David Flood, Adm'r Exec. Dir. the Nittany Liger Collegiate Athletes' Corps. & Nat'l Scouting Aegis LLC v. Nat'l Collegiate Athletic Ass'n, Civil No. 1:15-CV-890

CourtUnited States District Courts. 3th Circuit. United States District Court of Middle District of Pennsylvania
Writing for the CourtMagistrate Judge Carlson
Docket NumberCivil No. 1:15-CV-890
Decision Date08 September 2015


Civil No. 1:15-CV-890


September 8, 2015

(Judge Caldwell)

( Magistrate Judge Carlson )


I. Statement of Facts and of the Case

This pro se complaint comes before us for consideration of a motion to dismiss filed by the defendants, Jim Delany and the Big Ten Conference. (Doc.10.) The plaintiff has not responded to this motion, and the time for filing a response has passed. Therefore, we will treat this motion as ripe for resolution, and for the reasons set forth below, we recommend that the motion to dismiss be granted.

The pleadings reveal that Mr. Flood is a deeply committed fan of Penn State Football, whose commitment to the Nittany Lions has inspired him to found the

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Nittany Liger, a business entity which specializes in scouting and recruiting exceptionally talented blue chip high school and junior college student-athletes to be considered for scholarships at Penn State. (Doc. 1.) Flood's commitment to Penn State football has also inspired him to bring this federal lawsuit against the NCAA, its general counsel and its President, the Big Ten Conference and its President. (Id.)

The gravamen of Flood's complaint relates to a July 2012 consent decree entered into by the University and the NCAA in the wake of the Jerry Sandusky child sexual abuse scandal, a consent decree which imposed a series of NCAA sanctions upon the Penn State football program. (Id.) Asserting standing on behalf of the Penn State athletes affected by this consent decree, Flood purports to bring this lawsuit in federal court alleging some 11 causes of action including criminal uttering of false documents, civil rights violations, Title IX discrimination, negligent and intentional infliction of emotional distress, fraud, "breach of duty", and "negotiating in bad faith." (Id.)

Because Flood paid the filing fee prescribed by law, this pro se complaint was not subject to threshold legal screening but was served upon the defendants. However, as a pro se litigant the plaintiff was advised by this Court at this outset of this lawsuit of his responsibilities in this litigation. Thus, on May 7, 2015, the district court entered its Standing Practice Order in this case, an order which informed the plaintiff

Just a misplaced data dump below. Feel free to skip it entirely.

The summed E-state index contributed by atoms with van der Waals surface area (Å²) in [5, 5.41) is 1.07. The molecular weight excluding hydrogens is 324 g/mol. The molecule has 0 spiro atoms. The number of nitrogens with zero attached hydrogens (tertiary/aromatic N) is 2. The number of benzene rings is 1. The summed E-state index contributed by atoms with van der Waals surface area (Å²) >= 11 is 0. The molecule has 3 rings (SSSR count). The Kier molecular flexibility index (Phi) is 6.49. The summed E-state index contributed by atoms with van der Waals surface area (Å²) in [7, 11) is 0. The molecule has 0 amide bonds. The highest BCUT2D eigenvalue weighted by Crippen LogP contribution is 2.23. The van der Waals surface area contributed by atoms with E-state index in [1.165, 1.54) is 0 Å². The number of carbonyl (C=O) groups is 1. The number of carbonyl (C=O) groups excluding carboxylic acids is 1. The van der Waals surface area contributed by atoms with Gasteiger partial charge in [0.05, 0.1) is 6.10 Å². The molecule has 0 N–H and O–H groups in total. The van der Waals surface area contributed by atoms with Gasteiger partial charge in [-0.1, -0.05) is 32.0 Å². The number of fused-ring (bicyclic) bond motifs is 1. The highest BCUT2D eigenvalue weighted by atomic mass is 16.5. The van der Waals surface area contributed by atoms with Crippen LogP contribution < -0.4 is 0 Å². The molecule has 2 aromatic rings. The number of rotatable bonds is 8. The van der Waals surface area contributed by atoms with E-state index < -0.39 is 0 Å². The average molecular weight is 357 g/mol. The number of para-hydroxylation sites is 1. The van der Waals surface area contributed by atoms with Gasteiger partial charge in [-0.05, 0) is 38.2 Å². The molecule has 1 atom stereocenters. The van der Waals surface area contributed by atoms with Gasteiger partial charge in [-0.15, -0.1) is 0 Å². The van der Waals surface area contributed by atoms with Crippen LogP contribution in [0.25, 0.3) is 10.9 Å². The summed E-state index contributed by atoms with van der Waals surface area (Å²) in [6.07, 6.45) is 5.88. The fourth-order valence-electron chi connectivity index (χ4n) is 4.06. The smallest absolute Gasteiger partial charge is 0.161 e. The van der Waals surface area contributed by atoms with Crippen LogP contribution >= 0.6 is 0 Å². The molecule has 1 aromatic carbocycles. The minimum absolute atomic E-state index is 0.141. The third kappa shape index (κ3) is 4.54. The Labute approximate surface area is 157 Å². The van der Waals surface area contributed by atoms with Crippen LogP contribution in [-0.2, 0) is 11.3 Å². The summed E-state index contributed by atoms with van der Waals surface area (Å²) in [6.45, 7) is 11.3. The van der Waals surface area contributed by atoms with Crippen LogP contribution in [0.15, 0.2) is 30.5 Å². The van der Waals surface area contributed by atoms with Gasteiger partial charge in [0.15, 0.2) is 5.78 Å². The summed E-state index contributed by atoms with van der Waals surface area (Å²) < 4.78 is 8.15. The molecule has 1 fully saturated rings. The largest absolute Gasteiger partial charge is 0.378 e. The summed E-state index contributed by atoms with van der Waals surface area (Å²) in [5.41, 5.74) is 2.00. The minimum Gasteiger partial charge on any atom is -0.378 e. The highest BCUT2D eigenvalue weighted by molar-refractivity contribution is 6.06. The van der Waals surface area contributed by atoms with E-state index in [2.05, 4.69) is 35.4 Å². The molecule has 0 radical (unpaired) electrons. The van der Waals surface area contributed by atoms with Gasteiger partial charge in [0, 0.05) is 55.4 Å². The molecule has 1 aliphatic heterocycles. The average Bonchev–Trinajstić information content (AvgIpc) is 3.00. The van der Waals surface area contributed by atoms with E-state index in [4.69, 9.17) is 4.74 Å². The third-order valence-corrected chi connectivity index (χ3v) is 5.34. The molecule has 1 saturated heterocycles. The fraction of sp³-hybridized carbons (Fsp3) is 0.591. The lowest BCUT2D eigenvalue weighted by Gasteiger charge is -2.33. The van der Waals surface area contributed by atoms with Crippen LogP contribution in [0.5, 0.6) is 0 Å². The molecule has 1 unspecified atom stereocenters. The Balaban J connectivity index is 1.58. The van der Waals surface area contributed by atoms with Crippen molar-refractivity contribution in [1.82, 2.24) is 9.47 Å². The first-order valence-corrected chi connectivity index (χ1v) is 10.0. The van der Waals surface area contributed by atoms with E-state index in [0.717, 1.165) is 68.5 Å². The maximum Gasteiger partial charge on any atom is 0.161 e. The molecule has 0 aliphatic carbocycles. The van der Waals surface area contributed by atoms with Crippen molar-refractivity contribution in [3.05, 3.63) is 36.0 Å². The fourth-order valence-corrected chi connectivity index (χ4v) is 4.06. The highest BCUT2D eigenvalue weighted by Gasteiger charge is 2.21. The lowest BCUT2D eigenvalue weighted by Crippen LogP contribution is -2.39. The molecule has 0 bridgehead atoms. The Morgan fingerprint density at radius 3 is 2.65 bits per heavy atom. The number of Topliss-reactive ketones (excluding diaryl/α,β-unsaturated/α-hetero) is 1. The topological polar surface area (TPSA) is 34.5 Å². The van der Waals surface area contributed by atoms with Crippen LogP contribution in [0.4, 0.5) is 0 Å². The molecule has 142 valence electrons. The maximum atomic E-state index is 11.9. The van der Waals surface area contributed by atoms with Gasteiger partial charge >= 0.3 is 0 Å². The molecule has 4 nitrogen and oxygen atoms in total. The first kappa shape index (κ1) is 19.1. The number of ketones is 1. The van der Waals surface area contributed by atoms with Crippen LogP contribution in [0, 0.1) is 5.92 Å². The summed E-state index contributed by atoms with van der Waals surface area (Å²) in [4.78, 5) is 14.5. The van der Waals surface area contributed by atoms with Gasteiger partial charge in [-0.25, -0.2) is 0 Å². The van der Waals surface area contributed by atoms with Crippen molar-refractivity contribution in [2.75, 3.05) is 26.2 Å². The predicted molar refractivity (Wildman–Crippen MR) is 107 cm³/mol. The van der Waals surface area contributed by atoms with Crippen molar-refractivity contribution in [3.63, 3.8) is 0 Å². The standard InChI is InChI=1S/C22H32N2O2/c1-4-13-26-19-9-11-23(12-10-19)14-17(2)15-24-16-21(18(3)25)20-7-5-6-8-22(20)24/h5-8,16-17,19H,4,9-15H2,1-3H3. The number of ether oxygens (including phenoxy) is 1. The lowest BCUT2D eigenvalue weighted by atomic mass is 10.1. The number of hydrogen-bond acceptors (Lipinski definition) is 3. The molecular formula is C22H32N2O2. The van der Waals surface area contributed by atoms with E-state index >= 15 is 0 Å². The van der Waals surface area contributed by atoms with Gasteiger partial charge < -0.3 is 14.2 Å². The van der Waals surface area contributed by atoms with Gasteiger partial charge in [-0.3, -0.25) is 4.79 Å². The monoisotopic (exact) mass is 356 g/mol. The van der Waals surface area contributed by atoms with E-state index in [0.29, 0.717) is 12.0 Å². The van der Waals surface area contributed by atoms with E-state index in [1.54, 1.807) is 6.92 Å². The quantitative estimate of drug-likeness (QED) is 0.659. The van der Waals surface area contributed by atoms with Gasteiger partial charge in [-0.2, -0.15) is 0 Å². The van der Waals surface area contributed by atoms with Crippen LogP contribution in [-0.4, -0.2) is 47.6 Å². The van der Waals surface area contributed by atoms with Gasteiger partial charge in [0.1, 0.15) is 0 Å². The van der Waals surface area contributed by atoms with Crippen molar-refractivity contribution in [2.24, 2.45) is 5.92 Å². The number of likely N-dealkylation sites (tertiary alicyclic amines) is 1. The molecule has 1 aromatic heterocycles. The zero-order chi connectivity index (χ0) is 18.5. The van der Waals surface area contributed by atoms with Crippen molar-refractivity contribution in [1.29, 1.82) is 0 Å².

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of his responsibility to reply to defense motions, and warned him in clear and precise terms of the consequences which would flow from a failure to comply with briefing schedules on motions, stating:

If the party opposing the motion does not file his or her brief and any evidentiary material within the 14-day time frame, Local Rule 7.6 provides that he or she shall be deemed not to oppose the moving party's motion. The motion may, therefore, be granted if: (1) the court finds it meritorious; or (2) the opposing party fails to comply with Local Rule 7.6 despite being ordered to do so by the court.

(Doc. 2, p. 2.)

The Defendant Big Ten Conference and Jim Delany have now filed a motion to dismiss this complaint, arguing both that Flood lacks standing to bring these third party claims, and that many of Flood's individual claims fail on their merits. (Doc 10.) Flood has not responded in any fashion to this motion, and the time for filing a response has now passed. Therefore, the motion will be deemed ripe for resolution.

II. Discussion

A. Under The Rules of This Court This Motion to Dismiss Should Be Deemed Unopposed and Granted

At the outset, under the Local Rules of this Court the plaintiff should be deemed to concur in this motion since the plaintiff has failed to timely oppose the motion, or otherwise litigate this case. This procedural default completely frustrates and impedes efforts to resolve this matter in a timely and fair fashion, and under the rules of this

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court warrants dismissal of the action, since Local Rule 7.6 of the Rules of this Court imposes an affirmative duty on the plaintiff to respond to motions and provides that